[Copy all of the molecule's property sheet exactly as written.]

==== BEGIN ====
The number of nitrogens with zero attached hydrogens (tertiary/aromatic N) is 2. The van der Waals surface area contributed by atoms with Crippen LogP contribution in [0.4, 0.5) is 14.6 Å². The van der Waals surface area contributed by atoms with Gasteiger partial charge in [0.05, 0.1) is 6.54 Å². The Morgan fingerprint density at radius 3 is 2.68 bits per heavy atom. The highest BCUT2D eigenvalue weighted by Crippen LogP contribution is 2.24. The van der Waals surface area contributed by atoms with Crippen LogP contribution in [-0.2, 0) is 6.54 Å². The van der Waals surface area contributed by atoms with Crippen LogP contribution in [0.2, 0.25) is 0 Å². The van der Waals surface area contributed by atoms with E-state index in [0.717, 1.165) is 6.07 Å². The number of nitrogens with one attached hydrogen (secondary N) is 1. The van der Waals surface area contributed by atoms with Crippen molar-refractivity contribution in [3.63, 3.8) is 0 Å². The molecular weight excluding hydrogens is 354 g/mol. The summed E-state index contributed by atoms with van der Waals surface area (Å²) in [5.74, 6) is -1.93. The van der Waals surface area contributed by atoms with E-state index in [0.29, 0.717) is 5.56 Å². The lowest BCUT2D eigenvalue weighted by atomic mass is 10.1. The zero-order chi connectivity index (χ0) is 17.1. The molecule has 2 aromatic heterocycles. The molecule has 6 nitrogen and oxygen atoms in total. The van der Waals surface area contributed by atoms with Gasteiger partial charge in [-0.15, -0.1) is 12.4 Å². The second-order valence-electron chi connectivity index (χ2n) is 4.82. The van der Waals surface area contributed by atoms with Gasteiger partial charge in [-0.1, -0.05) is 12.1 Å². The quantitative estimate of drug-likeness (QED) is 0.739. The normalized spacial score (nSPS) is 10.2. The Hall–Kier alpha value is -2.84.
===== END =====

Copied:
The number of nitrogens with zero attached hydrogens (tertiary/aromatic N) is 2. The van der Waals surface area contributed by atoms with Crippen LogP contribution in [0.4, 0.5) is 14.6 Å². The van der Waals surface area contributed by atoms with Gasteiger partial charge in [0.05, 0.1) is 6.54 Å². The Morgan fingerprint density at radius 3 is 2.68 bits per heavy atom. The highest BCUT2D eigenvalue weighted by Crippen LogP contribution is 2.24. The van der Waals surface area contributed by atoms with Crippen LogP contribution in [-0.2, 0) is 6.54 Å². The van der Waals surface area contributed by atoms with Crippen LogP contribution in [0.2, 0.25) is 0 Å². The van der Waals surface area contributed by atoms with E-state index in [0.717, 1.165) is 6.07 Å². The number of nitrogens with one attached hydrogen (secondary N) is 1. The van der Waals surface area contributed by atoms with Crippen molar-refractivity contribution in [3.63, 3.8) is 0 Å². The molecular weight excluding hydrogens is 354 g/mol. The summed E-state index contributed by atoms with van der Waals surface area (Å²) in [5.74, 6) is -1.93. The van der Waals surface area contributed by atoms with E-state index in [0.29, 0.717) is 5.56 Å². The lowest BCUT2D eigenvalue weighted by atomic mass is 10.1. The zero-order chi connectivity index (χ0) is 17.1. The molecule has 2 aromatic heterocycles. The molecule has 6 nitrogen and oxygen atoms in total. The van der Waals surface area contributed by atoms with Gasteiger partial charge in [-0.15, -0.1) is 12.4 Å². The second-order valence-electron chi connectivity index (χ2n) is 4.82. The van der Waals surface area contributed by atoms with Gasteiger partial charge in [-0.1, -0.05) is 12.1 Å². The quantitative estimate of drug-likeness (QED) is 0.739. The normalized spacial score (nSPS) is 10.2. The Hall–Kier alpha value is -2.84.